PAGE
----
Cities have been experiencing a moment in the cultural spotlight in the last few years. There is more discussion and even celebration of cities than ever before. Newspapers and magazines are starting websites dedicated to global urban issues, university researchers and technology companies are turning their attention to ‘smart cities’, and there are even popular documentary movies, reality shows and musicals all about city planning. India, still mostly rural, has just elected a new Prime Minister who promises urban redevelopment and ‘new-age cities’, and it is no longer shocking to hear that China's proposed urbanization budget runs in the trillions of dollars.
Why has this urban moment come about now? Several trends, some in the developing world and others in wealthier countries, seem to have converged lately. It is interesting to step back and examine these trends, before thinking about where we go from here.
While many may have heard the statistic “Cities are home to 50% of the world’s population”, few realize that it leads directly to a sobering and much less hyped conclusion: we face an urgent need to understand how our cities work.
Cities are now the defining human organizational structure on earth, but what do we know about these creations? Sadly, not enough. Which is why collecting and disseminating high-quality data about cities and how they function is of critical importance.
Carbon Disclosure Project (CDP) has recently taken a giant step in this direction by making our 2013 data set on over 100 large cities, their greenhouse gas emissions, and their actions on climate change available for free download in CSV files via our website. This effort—made possible by a grant from Bloomberg Philanthropies and our long-term partnership with C40—brings our voluminous data into the public domain for the first time.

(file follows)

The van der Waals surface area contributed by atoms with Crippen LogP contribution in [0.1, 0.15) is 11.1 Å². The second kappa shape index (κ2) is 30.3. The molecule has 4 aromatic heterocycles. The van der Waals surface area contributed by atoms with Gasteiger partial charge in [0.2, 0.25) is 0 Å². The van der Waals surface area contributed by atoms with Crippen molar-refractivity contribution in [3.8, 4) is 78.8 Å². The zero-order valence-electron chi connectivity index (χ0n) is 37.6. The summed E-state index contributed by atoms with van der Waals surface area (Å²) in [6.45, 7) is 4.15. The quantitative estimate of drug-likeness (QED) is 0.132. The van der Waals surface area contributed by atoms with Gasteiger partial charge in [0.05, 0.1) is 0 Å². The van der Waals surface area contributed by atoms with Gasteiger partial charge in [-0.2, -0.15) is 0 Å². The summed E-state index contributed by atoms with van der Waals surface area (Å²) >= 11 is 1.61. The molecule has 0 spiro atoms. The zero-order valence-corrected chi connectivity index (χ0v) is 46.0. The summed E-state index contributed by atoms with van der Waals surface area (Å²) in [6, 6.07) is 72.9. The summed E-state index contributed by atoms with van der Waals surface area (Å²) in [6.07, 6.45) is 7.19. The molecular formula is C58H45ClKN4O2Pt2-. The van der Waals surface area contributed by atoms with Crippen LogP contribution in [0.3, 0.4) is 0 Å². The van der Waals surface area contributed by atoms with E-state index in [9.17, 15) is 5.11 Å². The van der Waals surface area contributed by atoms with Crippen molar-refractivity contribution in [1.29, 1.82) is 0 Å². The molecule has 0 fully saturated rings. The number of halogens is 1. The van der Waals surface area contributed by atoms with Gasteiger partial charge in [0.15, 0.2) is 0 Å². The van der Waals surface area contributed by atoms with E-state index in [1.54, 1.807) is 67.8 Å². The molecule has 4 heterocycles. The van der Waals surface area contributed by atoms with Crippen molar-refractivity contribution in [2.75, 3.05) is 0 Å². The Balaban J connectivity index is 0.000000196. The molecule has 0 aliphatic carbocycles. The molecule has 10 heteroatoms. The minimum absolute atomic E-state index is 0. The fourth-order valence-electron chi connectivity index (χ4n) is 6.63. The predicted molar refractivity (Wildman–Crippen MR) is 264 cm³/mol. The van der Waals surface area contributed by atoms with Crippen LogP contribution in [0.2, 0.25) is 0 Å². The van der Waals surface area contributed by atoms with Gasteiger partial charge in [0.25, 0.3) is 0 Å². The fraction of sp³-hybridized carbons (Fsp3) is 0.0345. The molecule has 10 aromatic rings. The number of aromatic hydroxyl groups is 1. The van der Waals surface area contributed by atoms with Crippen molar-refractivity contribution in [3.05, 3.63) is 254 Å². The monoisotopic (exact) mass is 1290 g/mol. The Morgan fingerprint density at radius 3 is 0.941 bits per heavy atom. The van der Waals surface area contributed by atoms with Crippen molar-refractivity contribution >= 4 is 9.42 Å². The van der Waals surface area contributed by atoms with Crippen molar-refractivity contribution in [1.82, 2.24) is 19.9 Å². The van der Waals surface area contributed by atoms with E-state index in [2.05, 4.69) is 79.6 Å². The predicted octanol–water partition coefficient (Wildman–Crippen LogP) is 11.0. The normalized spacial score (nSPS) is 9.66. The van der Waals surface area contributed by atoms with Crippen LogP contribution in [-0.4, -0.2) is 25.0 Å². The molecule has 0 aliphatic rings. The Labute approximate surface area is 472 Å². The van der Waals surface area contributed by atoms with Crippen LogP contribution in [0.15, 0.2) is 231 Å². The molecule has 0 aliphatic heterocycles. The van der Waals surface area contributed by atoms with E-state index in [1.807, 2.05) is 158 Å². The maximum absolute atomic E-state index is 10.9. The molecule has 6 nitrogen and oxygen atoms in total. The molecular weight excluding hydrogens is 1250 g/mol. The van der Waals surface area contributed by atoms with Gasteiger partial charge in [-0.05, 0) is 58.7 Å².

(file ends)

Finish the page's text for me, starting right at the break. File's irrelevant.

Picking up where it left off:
Up until recently, if someone asked us what the most important benefits of solid waste management were, we would have said improving public health, reducing greenhouse gas emissions, or helping with drainage in cities.
When we landed in Kingston a couple months ago to prepare for the Integrated Community Development Project (ICDP), we became aware of another benefit of improving solid waste management: reducing crime. We found that uncollected bulky waste such as laundry machines, refrigerators, air conditioners, and tree stumps could be used to block roads – and that glass bottles and other waste could be used as weapons.
Management of organic waste is a major dilemma for developing countries. It generates unpleasant odors and helps rats, flies, bugs and mosquitoes multiply and spread diseases. As it decomposes, organic waste generates methane, a gas that contributes significantly to global warming. Last year Daniel Hoornweg, Perinaz Bhada-Tata and Chris Kennedy predicted in an article in the magazine Nature that the global rate of solid waste generation is expected to triple by 2100. This is bad news because if the investment for solid waste management in developing countries remains as low as it is today, the world is at risk of irreversible environmental deterioration.